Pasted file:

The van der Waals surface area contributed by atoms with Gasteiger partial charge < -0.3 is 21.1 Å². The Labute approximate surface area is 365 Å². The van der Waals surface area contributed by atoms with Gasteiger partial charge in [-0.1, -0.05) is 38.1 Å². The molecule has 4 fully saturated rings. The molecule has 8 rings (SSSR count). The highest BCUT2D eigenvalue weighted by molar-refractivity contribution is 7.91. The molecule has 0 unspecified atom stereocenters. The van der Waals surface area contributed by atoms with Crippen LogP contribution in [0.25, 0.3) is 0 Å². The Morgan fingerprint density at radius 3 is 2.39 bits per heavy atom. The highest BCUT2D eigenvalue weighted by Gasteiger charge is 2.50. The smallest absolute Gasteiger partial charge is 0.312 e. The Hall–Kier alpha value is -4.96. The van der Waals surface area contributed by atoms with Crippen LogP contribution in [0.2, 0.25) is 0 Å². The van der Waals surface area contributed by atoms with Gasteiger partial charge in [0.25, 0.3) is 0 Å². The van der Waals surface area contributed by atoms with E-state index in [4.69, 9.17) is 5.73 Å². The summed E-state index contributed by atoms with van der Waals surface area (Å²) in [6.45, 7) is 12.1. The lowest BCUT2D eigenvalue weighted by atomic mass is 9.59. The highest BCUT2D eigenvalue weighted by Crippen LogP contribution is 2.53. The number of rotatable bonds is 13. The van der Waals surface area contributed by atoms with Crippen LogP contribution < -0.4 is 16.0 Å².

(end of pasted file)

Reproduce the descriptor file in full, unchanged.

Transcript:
The van der Waals surface area contributed by atoms with Gasteiger partial charge < -0.3 is 21.1 Å². The Labute approximate surface area is 365 Å². The van der Waals surface area contributed by atoms with Gasteiger partial charge in [-0.1, -0.05) is 38.1 Å². The molecule has 4 fully saturated rings. The molecule has 8 rings (SSSR count). The highest BCUT2D eigenvalue weighted by molar-refractivity contribution is 7.91. The molecule has 0 unspecified atom stereocenters. The van der Waals surface area contributed by atoms with Crippen LogP contribution in [0.25, 0.3) is 0 Å². The Morgan fingerprint density at radius 3 is 2.39 bits per heavy atom. The highest BCUT2D eigenvalue weighted by Gasteiger charge is 2.50. The smallest absolute Gasteiger partial charge is 0.312 e. The Hall–Kier alpha value is -4.96. The van der Waals surface area contributed by atoms with Crippen LogP contribution in [0.2, 0.25) is 0 Å². The van der Waals surface area contributed by atoms with Gasteiger partial charge in [0.25, 0.3) is 0 Å². The van der Waals surface area contributed by atoms with E-state index in [4.69, 9.17) is 5.73 Å². The summed E-state index contributed by atoms with van der Waals surface area (Å²) in [6.45, 7) is 12.1. The lowest BCUT2D eigenvalue weighted by atomic mass is 9.59. The highest BCUT2D eigenvalue weighted by Crippen LogP contribution is 2.53. The number of rotatable bonds is 13. The van der Waals surface area contributed by atoms with Crippen LogP contribution < -0.4 is 16.0 Å².